BooksFeaturedGovernmentLIFESTYLE

Of Local Democracy and Governance 

By Mei Kuan

The Perak Academy hosted a 2-hour talk cum discussion with Dr Lim Mah Hui in conjunction with the launch of his book titled, “Local Democracy Denied?” recently.

The Zoom webinar also featured Victor Chew, a social activist and educationist as well as Chan Kok Keong, an advocate, solicitor and former Ipoh City Councillor as discussion panelists. Kenneth Cheng, a political columnist and member of Agora Society acted as the moderator.

Kicking the event off, Kenneth explained, “The organiser is hoping this will only be the first in a series of such webinars catering to local democracy and governance. We aim to organise many more webinars and this would serve as the first to perhaps catalyse or inspire ratepayers on how to reclaim their democratic rights in their local government. As the saying goes, ‘there must be no taxation without representation’.”

Dr Lim Mah Hui was a City Councillor in the Penang Island City Council for six years from 2011 to 2016 representing the Penang Forum. His professional experience included research and teaching in universities in Malaysia and the US, commercial and investment banking in US and Asia, and public service in Malaysia. He is also the author of “Ownership and Control of 100 Largest Companies in Malaysia” published in 1980 and “Nowhere To Hide: The Great Financial Crisis & Challenge for Asia” published in 2010.

His latest book, “Local Democracy Denied?” takes a unique and comprehensive approach in discussing local government. The 146-page paperback begins with the author’s personal journey to becoming a councillor as a representative of civil society. It illustrates how local government in Malaysia evolved from the election to selection of local councillors.

It then provides an examination of the structure of local government, its relationship with state governments, and some of the crucial functions it performs – planning, enforcement and provision of urban services. 

Brimming with real stories of how council decisions are made and implemented, as well as the frequent gap between the two, the book concludes with a call to revive local democracy by strengthening public participation in local government, empowering it and restoring local elections preferably based on proportional representation rather than first-past-the-post.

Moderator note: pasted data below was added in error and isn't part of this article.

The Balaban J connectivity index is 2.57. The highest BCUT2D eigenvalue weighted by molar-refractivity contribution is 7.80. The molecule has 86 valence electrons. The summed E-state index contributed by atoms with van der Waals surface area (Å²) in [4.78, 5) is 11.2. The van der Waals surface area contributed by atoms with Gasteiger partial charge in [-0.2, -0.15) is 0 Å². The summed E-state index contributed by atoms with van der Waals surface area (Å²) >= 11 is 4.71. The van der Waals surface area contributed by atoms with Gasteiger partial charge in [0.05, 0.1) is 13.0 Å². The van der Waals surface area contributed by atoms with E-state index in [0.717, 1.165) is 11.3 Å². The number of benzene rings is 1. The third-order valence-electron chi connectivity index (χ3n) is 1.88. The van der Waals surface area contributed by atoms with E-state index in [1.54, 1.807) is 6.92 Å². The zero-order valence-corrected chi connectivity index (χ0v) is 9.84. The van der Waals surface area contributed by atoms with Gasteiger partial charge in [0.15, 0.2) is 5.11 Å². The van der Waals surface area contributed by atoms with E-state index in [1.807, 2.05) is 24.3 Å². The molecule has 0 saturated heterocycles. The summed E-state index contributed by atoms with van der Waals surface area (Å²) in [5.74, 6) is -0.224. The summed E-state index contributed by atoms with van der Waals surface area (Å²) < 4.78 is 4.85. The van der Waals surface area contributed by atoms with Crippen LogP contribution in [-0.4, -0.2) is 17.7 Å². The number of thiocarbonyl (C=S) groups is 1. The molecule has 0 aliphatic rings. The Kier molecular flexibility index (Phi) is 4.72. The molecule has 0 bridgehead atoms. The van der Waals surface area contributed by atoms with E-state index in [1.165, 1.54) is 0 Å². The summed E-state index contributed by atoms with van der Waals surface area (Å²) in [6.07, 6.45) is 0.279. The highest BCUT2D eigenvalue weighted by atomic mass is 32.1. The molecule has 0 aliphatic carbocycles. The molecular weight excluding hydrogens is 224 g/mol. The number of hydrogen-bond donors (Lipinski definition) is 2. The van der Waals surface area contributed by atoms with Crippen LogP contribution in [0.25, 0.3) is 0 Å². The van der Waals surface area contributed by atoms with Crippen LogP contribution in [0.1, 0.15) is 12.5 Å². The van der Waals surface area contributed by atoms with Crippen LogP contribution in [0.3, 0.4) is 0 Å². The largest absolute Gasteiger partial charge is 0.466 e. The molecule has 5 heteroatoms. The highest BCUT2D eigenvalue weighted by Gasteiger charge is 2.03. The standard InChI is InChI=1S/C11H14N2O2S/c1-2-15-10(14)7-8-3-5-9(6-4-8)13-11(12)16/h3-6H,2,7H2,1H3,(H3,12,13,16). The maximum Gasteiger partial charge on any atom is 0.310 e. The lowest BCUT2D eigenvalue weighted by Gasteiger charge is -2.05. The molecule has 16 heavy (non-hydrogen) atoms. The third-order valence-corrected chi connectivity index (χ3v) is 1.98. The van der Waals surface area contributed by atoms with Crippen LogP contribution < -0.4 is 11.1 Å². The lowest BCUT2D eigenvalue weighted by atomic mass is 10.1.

“There are three major reasons why I wrote the book. Very few books have been written on local government. To my knowledge, only three. One of the first ever written was by a British civil servant in 1949 who in its introduction says, ‘The man on the street knows very little about the functions of local government although its importance to him is very real and personal.’,” Dr Lim shared.

“It is to share my experience and put it on record since not very much has been written,” he added.

“This book is an inspiration. Those of you who want to be involved in the affairs of your town and city, this is a book that you must read. It is very well-presented, chapter by chapter,” Victor enthused. 

Meanwhile, Chan pointed out that despite not having a vote, one can make a contribution if one understands the Local Government Act and the history of local authorities in Malaysia.

Priced at RM25 per copy, interested readers can purchase the book from the Perak Academy which can be reached at 05 241 3742 or 016 412 3742. Ipohites are encouraged to pick up the book from the Perak Academy office located at 7-A (1st Floor), Jalan Tun Sambanthan, 30000 Ipoh (opposite Ipoh Padang). A postal fee of RM10 applies for delivery outside of Ipoh. For more updates, visit its website at perakacademy.com 

Established in November 2002, the Perak Academy is an independent, privately-funded organisation with the primary objective of promoting interest in the state by encouraging discussion, scholarship and research.

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Tan Mei Kuan

Tan Mei Kuan graduated with first-class honours and book prize from University of Malaya majoring in languages and linguistics (English). She is proficient in both written and spoken English and Malay. She is also conversant in Mandarin and has knowledge of Japanese and Korean languages. Mei Kuan has been on the Dean’s List for three years running. Having written for the campus newspaper and residential college magazine, joining Ipoh Echo has helped utilise her writing and language skills. In her spare time she enjoys running (races).

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